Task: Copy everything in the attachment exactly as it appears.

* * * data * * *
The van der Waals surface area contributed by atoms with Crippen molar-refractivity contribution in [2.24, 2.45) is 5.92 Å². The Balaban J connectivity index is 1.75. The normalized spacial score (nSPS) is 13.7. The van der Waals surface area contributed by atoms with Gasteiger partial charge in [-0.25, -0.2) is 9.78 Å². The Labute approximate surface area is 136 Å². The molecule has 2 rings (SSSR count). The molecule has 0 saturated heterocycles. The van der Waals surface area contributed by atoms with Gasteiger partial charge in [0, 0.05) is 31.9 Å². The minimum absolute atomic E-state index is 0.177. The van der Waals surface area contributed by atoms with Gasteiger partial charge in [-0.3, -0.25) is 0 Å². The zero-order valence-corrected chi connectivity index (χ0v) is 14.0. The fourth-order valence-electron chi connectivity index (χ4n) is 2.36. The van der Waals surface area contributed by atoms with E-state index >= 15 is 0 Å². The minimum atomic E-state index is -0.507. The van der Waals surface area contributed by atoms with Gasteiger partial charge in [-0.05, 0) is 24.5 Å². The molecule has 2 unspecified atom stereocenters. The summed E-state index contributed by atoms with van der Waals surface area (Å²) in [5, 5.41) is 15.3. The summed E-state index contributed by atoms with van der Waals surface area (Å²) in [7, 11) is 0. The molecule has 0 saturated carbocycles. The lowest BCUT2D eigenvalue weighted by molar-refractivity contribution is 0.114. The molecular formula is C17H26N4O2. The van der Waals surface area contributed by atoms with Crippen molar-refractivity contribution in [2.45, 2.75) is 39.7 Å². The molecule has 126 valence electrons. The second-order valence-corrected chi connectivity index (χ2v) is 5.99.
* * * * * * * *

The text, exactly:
The van der Waals surface area contributed by atoms with Crippen molar-refractivity contribution in [2.24, 2.45) is 5.92 Å². The Balaban J connectivity index is 1.75. The normalized spacial score (nSPS) is 13.7. The van der Waals surface area contributed by atoms with Gasteiger partial charge in [-0.25, -0.2) is 9.78 Å². The Labute approximate surface area is 136 Å². The molecule has 2 rings (SSSR count). The molecule has 0 saturated heterocycles. The van der Waals surface area contributed by atoms with Gasteiger partial charge in [0, 0.05) is 31.9 Å². The minimum absolute atomic E-state index is 0.177. The van der Waals surface area contributed by atoms with Gasteiger partial charge in [-0.3, -0.25) is 0 Å². The zero-order valence-corrected chi connectivity index (χ0v) is 14.0. The fourth-order valence-electron chi connectivity index (χ4n) is 2.36. The van der Waals surface area contributed by atoms with E-state index >= 15 is 0 Å². The minimum atomic E-state index is -0.507. The van der Waals surface area contributed by atoms with Gasteiger partial charge in [-0.05, 0) is 24.5 Å². The molecule has 2 unspecified atom stereocenters. The summed E-state index contributed by atoms with van der Waals surface area (Å²) in [5, 5.41) is 15.3. The summed E-state index contributed by atoms with van der Waals surface area (Å²) in [7, 11) is 0. The molecule has 0 saturated carbocycles. The lowest BCUT2D eigenvalue weighted by molar-refractivity contribution is 0.114. The molecular formula is C17H26N4O2. The van der Waals surface area contributed by atoms with Crippen molar-refractivity contribution in [2.45, 2.75) is 39.7 Å². The molecule has 126 valence electrons. The second-order valence-corrected chi connectivity index (χ2v) is 5.99.